➤  Black bears are very different mentally, than grizzly bears. Black bears come in red, brown, blonde, and black color phases, but they are all black bear species and should be considered “black bears” regardless of color phase. While black bears have much the same physical qualities (normally smaller) of grizzly bears, they GENERALLY have a much different mindset.

➤  To stop black bears, all you have to do is hurt them; you do not need to kill them. Almost any centerfire handgun cartridge will dissuade a black bear if you hit them well with it. The more powerful the cartridge, the more damage you’ll potentially do to the bear, but nearly any black bear will turn tail if he is hit with a cartridge such as good stiff 9mm loads. I know this argues against prevailing wisdom, but the prevailing wisdom is based mostly on speculation, not real world experience and is not really wisdom.

We make “Bear Loads” in Smaller Chamberings such as the following:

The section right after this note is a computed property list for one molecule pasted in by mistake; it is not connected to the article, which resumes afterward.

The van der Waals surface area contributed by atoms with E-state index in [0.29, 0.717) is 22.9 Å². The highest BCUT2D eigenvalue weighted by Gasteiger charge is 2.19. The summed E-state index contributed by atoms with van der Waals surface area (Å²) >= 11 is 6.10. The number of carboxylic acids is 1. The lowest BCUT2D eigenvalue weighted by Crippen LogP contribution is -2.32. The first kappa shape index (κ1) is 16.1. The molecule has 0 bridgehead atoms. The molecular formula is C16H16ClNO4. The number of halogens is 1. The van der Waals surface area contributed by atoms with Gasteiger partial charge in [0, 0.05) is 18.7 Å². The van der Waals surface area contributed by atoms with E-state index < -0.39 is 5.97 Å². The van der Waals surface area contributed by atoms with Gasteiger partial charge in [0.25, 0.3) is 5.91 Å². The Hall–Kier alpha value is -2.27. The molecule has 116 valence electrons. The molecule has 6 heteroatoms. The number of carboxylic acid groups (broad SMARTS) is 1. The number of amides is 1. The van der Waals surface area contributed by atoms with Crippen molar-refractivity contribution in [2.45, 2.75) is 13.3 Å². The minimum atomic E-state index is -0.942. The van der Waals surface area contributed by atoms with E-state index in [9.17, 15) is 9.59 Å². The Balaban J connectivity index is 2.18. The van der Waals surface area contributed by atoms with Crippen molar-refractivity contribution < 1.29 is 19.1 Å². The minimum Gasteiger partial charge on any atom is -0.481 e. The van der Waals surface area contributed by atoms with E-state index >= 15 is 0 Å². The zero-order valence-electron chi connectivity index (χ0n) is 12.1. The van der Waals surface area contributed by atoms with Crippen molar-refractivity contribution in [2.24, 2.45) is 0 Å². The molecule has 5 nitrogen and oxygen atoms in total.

★  (Item 24F) -- 9MM +P+ PENETRATOR
★  (Item 24L) -- 9MM +P OUTDOORSMAN
★  (Item 20H) -- 38 SPL +P OUTDOORSMAN
★  (Item 19A) -- HEAVY 357 MAG OUTDOORSMAN
★  (Item 23F) -- 40 S&W OUTDOORTSMAN Std Pressure Low Flash

We do this because a lot of people own those guns and don’t want to buy a 454 Casull or 44 mag. I would have no problem defending myself against a black bear attack (and have done so) with the proper 9MM ammo. I prefer a more powerful/bigger cartridge, but the 9MM will get it done, even on grizzlies, if you take their brain with a flat nosed, non-expanding bullet. Of course, making a brain shot under such duress will take practice and cool nerves.



I hike, ride horses, hunt, and fish in grizzly country. When relying on a handgun, I carry a 500 Linebaugh or 475 Linebaugh with heavy hard cast, flat nosed bullets. It hammers grizzlies. Such a revolver weighs no more than a standard Ruger BlackHawk, but has the killing power of a moderately powerful rifle cartridge. I find the big heavy X frame revolvers (500 S&W and 460 S&W) too heavy for hiking in steep country all day, but they do possess incredible power. However, if I am going to carry a handgun that weighs 5+ pounds, I’d just as soon carry a 6-pound rifle chambered in 45-70 that has a longer sight radius, more power and is shoulder mounted.


If I carry a rifle in grizzly country, which I do often, I carry a lever action 45-70 for summer horse pack trips, hikes and fishing excursions. I load it with one of the following Buffalo Bore items: